Diamantina, in Brazil

The town of Diamantina is like an oasis lying in the heart of the arid and rocky mountains of East-Central Brazil. It is in the State of Minas Gerais, 350km from Belo Horizonte and 710km from Brasilia, on the slope of a hill, spread over a difference of height of 150m.

Diamantina is a Brazilian municipality in the state of Minas Gerais. Its estimated population in 2006 was 44,746 in a total area of 3,870 km².

Arraial do Tijuco (as Diamantina was first called) was built during the colonial era in the early 18th century. As its name suggests, Diamantina was a center ofdiamond mining in the 18th and 19th centuries. A well-preserved example of Brazilian Baroque architecture, Diamantina is a UNESCO World Heritage Site.

Other historical cities in Minas Gerais are Ouro Preto, Mariana, Tiradentes, Congonhas and Sabará.

Diamantina shows how explorers of the Brazilian territory, diamond prospectors, and representatives of the Crown were able to adapt European models to an American context in the 18th century, thus creating a culture that was faithful to its roots yet completely original. This urban and architectural group, perfectly integrated into a wild landscape, is a fine example of an adventurous spirit combined with a quest for refinement that is so typical of human nature.

The town lies in the heart of the arid, rocky mountains of East-Central Brazil. It is in the State of Minas Gerais, 350 km from Belo Horizonte and 710 km from Brasilia, on the slope of a hill, spread over a difference of height of 150 m. The land of the Diamantina region is composed almost exclusively of quartzite rocks and schist, which give this region its mountainous and colourful aspect, but it also has a poor, permeable soil with a rupestrine vegetation.

The morphology of the town, inspired by the model of a Portuguese medieval town, has developed while respecting the continuity of the first settlement. The 18th-century built-up area has become denser without losing its original character. The layout of roads, lanes, alleys and public squares is the result of a natural occupation of the site, given the demanding topography, and it reflects the traffic which grew between the mining hamlets over the years.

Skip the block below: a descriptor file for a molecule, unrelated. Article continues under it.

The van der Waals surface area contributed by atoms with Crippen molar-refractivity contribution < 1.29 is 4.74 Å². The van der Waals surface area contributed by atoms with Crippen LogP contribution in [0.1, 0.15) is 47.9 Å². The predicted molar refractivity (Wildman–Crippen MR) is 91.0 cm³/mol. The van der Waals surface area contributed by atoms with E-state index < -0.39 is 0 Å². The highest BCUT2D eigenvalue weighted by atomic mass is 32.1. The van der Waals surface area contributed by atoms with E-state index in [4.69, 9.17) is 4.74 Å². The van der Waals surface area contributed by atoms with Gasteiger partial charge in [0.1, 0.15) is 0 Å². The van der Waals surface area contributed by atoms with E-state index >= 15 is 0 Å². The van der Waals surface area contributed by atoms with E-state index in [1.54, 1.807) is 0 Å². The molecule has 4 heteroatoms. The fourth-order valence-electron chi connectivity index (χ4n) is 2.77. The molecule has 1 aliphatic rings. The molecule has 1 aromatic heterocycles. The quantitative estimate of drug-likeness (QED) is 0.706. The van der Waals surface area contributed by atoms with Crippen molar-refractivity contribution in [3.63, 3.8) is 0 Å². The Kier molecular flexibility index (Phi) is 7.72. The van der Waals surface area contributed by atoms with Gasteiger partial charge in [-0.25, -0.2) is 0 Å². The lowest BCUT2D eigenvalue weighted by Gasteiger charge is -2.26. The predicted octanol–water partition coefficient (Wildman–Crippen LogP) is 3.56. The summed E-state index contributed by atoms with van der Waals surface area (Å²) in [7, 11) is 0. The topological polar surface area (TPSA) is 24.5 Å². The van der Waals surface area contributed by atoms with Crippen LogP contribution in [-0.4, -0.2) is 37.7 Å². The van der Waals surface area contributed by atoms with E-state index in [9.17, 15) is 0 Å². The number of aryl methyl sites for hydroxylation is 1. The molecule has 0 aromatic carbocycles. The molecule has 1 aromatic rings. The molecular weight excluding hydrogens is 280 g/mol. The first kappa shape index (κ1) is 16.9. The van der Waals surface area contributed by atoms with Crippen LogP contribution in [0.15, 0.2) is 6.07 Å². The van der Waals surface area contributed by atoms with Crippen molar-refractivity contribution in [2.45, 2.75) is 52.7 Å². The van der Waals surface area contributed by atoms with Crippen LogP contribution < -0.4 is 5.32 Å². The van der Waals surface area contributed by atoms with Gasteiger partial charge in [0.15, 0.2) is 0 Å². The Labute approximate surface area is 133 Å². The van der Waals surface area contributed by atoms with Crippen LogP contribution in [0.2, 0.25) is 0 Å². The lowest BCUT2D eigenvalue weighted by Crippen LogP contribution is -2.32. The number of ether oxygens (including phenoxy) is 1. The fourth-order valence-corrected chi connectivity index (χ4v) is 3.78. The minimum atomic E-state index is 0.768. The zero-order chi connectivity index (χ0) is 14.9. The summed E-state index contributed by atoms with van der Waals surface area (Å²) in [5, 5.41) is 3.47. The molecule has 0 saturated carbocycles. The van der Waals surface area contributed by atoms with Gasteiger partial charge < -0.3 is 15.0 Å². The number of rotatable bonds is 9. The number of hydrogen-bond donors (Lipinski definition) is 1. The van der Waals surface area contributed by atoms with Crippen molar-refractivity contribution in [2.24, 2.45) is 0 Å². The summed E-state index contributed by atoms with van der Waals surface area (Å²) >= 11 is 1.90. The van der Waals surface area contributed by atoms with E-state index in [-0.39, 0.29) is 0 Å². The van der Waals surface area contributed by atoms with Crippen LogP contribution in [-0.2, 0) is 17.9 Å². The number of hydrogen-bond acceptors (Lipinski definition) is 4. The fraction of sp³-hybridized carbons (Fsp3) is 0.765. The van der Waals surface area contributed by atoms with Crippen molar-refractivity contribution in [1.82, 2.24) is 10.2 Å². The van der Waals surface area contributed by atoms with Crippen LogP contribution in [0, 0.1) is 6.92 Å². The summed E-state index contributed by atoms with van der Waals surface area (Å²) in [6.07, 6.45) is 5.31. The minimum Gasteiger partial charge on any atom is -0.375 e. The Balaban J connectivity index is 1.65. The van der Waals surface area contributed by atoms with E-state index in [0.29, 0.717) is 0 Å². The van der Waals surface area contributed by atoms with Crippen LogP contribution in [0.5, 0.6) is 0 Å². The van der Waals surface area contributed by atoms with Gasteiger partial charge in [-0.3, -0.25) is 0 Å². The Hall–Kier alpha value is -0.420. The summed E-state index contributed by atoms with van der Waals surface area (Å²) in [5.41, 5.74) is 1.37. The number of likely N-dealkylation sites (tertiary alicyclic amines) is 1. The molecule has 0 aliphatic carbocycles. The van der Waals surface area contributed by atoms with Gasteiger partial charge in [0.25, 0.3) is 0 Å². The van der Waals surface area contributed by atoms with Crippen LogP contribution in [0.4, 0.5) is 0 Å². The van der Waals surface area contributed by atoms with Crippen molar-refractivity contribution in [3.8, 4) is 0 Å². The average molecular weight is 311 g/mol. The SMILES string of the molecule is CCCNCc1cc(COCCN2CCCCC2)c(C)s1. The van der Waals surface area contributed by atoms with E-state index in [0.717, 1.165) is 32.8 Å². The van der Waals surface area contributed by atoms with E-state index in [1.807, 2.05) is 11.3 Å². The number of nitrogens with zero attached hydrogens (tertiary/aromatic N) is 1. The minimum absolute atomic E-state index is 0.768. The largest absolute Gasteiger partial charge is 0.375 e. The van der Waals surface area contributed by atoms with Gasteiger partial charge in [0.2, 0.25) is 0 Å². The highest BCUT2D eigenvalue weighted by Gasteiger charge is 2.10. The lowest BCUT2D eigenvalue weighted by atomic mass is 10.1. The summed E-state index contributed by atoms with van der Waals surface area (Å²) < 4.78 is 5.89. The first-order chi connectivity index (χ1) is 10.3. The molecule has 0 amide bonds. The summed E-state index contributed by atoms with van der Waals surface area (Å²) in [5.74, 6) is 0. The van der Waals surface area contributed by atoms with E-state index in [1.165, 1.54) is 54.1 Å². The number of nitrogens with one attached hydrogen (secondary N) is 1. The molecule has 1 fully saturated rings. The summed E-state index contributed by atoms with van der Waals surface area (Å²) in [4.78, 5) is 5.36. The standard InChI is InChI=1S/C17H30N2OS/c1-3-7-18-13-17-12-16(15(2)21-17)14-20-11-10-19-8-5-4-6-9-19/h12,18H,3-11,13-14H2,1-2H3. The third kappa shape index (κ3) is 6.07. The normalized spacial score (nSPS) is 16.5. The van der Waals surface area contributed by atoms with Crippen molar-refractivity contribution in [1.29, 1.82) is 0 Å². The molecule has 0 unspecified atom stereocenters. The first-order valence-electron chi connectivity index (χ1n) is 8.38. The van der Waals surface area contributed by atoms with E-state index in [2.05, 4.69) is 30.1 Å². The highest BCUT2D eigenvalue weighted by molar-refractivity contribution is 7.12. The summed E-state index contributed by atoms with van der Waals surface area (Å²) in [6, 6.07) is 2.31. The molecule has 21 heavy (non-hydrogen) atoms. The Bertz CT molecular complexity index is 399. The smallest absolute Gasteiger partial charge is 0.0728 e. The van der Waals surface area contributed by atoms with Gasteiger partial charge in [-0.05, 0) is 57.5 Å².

The centre of the old town has a greater density, and it is situated on ground that is slightly flatter than the outskirts. The architecture of Diamantina is of Baroque inspiration like most other mining villages in Brazil. However, it has a number of specific features which distinguish it from the traditional Portuguese colonial model. Its geometry and certain details confirm that the colonizers sought to transpose on a modest scale some of the features of the architecture of their home country to their adopted land, as was equally the case for music and the arts.

The streets of the town are paved with large, flat, grey flagstones laid in such a way as to form a type of paving known as capistranas, named after President João Capistrano Bandeira de Melo, who introduced it in 1877. This picturesque paving creates a contrast between the road and the casario, a regular alignment of 18th- and 19th-century semi-detached houses, with one or two floors. Their facades, in bright colours on a white ground, are borrowed systematically from the same typology, and they display certain affiliations with the Portuguese Mannerist architecture.

Most of the churches and religious buildings in Diamantina have been incorporated inside the regular and homogeneous complex of the casario, usually standing back only slightly from the alignment. This reveals that the spiritual power was closely related with the population, which distinguished it from, and no doubt subjugated it to, temporal power, given the very few church squares and areas set aside for social intercourse and public events. The construction of the churches is similar to that of civil buildings: they have the same colours and textures; the churches have only one bell tower, usually erected on the side of the building; and the pediment is in sculpted wood.

The town has a few architectural curiosities of interest, especially the Old Market Hall constructed in 1835 and recently restored, the Passadiço, a covered footbridge in blue and white wood spanning the Rua da Glória to join the two buildings of the Eschwege Geology Centre, the muxarabi of the Antônio Torres Library, a kind of balcony completely enclosed by a wooden lattice, and finally the chafariz of the Rua Direita, near the cathedral, a sculpted fountain which guarantees that whoever drinks from it will return to Diamantina.


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